Foreign Policy

When Hawks Play Chicken

Mutually Assured Destruction and Iran

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On Tuesday, President George W. Bush repeated that "all options are on the table" in dealing with Iran's nuclear program. Bush's Iranian counterpart, Mahmoud Ahmadinejad, who last week announced that Iran had enriched uranium, is using more inventive language, warning that the Iranian army was like a "meteorite" that would "cut off the hand of any aggressor and leave the enemy covered in shame."

For the moment, it's the international community that is covered in shame, particularly the so-called 5 + 1 group of the permanent members of the United Nations Security Council and Germany. In a meeting in Moscow this week, the six once again failed to find a consensus on how to deal with the Iranians. In Bosnia and Iraq, when international agreement was lacking, the result was American-led military action. This time around, however, many a former official or analyst is advising the Bush administration to avert war, because Iranian blowback could be calamitous for American interests.

That's sound advice, but Iran, too, would come out of a conflict with the U.S. bloodied. The implications of this are significant. Brinksmanship is quickly narrowing options for both sides, and increasing the likelihood of a war from which neither side would benefit.

William Arkin, host of The Washington Post's Early Warning blog, cites U.S. military sources to the effect that a "global strike war plan" to attack Iran currently exists in draft form. Beginning in May 2003, the U.S. Army began a core analysis for a full-scale war with Iran called TIRANNT (for "theater Iran near term"). A major worry, Arkin's sources say, is that if U.S. Strategic Command planners "were called upon to deliver 'prompt' global strikes against certain targets in Iran under some emergency circumstances, the president might have to be told that the only option is a nuclear one."

This echoed what a former senior intelligence official told investigative reporter Seymour Hersh's for an earlier New Yorker article that fed cautious impulses on both the American and Iranian sides. Hersh wrote that the lack of reliable intelligence about the bunkers protecting Iranian nuclear facilities "leaves military planners, given the goal of totally destroying the sites, little choice but to consider the use of tactical nuclear weapons." As the unnamed former official put it: "Every other option, in the view of the nuclear weaponeers, would leave a gap."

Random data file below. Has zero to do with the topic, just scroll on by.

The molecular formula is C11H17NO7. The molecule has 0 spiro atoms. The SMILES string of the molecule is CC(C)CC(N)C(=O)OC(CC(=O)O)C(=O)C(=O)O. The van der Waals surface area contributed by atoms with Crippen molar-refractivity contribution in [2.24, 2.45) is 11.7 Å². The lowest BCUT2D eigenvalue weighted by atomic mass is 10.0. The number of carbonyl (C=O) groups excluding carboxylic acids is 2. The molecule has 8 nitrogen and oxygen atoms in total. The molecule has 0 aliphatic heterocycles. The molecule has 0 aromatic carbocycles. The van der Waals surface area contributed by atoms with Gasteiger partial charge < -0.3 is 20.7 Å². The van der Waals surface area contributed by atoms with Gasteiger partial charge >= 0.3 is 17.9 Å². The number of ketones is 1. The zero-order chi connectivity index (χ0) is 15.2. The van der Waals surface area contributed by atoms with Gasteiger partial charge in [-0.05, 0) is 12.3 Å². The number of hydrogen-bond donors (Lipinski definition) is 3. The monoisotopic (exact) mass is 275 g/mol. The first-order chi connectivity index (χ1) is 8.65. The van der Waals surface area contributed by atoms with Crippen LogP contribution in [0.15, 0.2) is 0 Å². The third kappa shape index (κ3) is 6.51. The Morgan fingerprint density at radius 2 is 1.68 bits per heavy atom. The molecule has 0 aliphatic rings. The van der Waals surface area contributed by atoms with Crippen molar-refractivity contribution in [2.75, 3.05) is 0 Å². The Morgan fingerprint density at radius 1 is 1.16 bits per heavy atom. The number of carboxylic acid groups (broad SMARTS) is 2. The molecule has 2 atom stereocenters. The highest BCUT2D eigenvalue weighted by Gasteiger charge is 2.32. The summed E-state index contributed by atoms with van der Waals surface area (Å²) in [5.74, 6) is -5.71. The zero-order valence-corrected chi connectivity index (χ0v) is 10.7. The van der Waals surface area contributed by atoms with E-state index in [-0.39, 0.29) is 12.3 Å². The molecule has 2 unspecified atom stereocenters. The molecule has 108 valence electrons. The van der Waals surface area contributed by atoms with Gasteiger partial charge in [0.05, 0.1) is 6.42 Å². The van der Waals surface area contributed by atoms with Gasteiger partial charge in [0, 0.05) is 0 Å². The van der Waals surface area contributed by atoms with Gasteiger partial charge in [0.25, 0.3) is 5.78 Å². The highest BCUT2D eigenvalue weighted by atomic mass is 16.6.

The image of Bush as a nutty, Strangeloveian figure could be just a put-on in the ongoing game of chicken between Washington and Tehran. Arkin chides the administration for failing to talk about military planning, arguing that diplomatic efforts directed at Iran would be "mightily enhanced" if the Iranians thought the U.S. was serious about going to war. But at what stage does the machinery of war overtake the mind games?

On Sunday, Richard Clarke, the former national coordinator for security and counterterrorism who left the Bush administration, and Steven Simon, a senior director for counterterrorism at the National Security Council in the Clinton administration, warned that such ambiguity might lead to a clash that would be devastating for the U.S. Clarke and Simon recall that the Clinton administration also contemplated bombing Iran, but backed off because "the highest levels of the military could not forecast a way in which things would end favorably for the United States."

The authors outlined three major problems the U.S. would face (though the prize for apocalyptic prophecy went to former National Security Advisor Zbigniew Brzezinski, who thinks a war with Iran will be "the ending of America's present role in the world"). First, Iran could retaliate by attacking Persian Gulf oil facilities and tankers, causing oil prices to rise above $80 a barrel. Second, and more likely, it could use terrorist networks, including Hezbollah, to strike at American targets around the world, including inside the U.S. And third, the Iranians could make the American position in Iraq far more difficult than it already is, by ordering the Badr Brigade and other Shiite militias to launch a deadly campaign against American and British soldiers.